During the period covered by GSoC, I expect to be free almost all the time, as my last examinations are on April 30. I should therefore be able to work full-time during almost all this period, with two exceptions :
a possible resit exam session of a maximum of 4 days in the end of June (no reason to have to resit, but I prefer to signal the worst case)
a few days (4 or 5) in the middle of July that I will spend in a place without an Internet connection, so I will be able to work on code, but difficult to contact
Schedule and milestones
Here is my planned schedule, from the announcement of accepted proposal (April 27) to the suggested pencil down time (August 17), or 16 weeks.
Week 1-3: Introduce myself to the community, establish contact with people who ported intel and radeon DRM drivers to OpenBSD. Read more documentation on the QEMU-emulated Cirrus card, take a deeper look to xf86-video-cirrus code and exiting DRM drivers.
Week 4: Design the general architecture of the driver, check most difficult parts of DRM APIs with relevant people if anything is not clear.
Week 5 (GSoC 'begin coding'): Write 'stub' files, using the general architecture designed, to prepare the implementation.
Week 6-8: Implement a minimal driver, able to detect the QEMU Cirrus card and to attach to it at boot time.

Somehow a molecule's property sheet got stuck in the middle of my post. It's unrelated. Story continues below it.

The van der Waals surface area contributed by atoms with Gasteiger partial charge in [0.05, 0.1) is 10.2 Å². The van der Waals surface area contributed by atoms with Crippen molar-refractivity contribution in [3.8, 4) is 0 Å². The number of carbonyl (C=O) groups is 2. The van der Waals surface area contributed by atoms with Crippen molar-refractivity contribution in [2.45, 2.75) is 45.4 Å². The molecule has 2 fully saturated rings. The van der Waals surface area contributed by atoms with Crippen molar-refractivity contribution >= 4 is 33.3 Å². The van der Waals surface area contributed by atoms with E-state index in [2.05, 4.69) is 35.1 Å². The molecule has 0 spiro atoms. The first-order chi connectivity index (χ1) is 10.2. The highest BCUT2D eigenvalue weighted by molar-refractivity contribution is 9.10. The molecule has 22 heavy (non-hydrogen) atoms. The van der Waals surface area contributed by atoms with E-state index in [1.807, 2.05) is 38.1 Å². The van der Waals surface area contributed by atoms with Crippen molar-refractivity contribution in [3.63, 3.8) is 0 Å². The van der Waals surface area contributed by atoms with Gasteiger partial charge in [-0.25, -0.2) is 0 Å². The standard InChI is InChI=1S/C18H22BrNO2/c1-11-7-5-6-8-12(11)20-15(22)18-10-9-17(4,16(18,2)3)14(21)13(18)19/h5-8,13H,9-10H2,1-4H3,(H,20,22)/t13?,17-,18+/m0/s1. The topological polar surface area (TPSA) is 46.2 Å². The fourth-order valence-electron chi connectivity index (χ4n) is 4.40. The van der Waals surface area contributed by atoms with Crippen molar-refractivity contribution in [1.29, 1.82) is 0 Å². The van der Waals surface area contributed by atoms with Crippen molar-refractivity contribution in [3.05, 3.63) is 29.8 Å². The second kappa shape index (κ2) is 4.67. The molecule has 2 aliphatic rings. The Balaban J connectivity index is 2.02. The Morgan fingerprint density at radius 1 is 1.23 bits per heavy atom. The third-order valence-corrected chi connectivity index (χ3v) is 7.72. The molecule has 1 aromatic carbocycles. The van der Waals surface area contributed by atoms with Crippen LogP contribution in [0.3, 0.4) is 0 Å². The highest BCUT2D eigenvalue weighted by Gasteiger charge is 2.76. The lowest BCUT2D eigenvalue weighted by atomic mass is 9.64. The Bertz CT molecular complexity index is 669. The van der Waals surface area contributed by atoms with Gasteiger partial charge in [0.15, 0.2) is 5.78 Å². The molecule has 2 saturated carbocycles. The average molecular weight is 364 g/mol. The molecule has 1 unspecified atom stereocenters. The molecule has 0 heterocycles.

Not expected to be usable, but should allow libdrm to interact with the underlying driver.
Week 9-10 (mid term evaluation): Finalization of the minimal driver, make sure it passes some critical tests from the libdrm's testsuite. If possible, have a first draft of the documentation, with important notes about what I learned to this point.
Week 11: Focus on redacting a more formal documentation on the work done before to have a minimalist DRM driver. In the same time, prepare the next part of the implementation by checking manually some settings of the card.
Week 12-13: Get a first partially working driver, with minimal framebuffer and CRTC support. It will probably not be stable enough to start X server on it, but wsdisplay should attach to this driver and provide a provide a console using its framebuffer.
Week 14-15: Fix every thing needed in order to run the X server, improve stability. Try to have a X server starting without using aperture driver.
Week 16: Check and fix the driver to have a working X server, enough stable to use it with common X client applications.
Week 17 (Pencil down): Improve the quality of the documentation and prepare for evaluation...
Personal details
I am a student in first year of Master in Computer Sciences (specialized on computer architecture and embedded systems), at Paul Sabatier University, Toulouse (France).
I did my last year internship in a public research laboratory, working on a "energy-aware" Linux CPU governor for high performance computing.
A previous internship was about source-to-source compiler for automatic parallelization of C code, and I was working in a research team of KPIT Cummins, in Pune, India.
I didn't contribute to any well known open-source project, but during my free time I created and developped a simple UNIX-like kernel[10] (and some userspace tools[11]) for a specific embedded platform.
This project, named FiXos, is mainly a personnal project, but some other people contributed to it.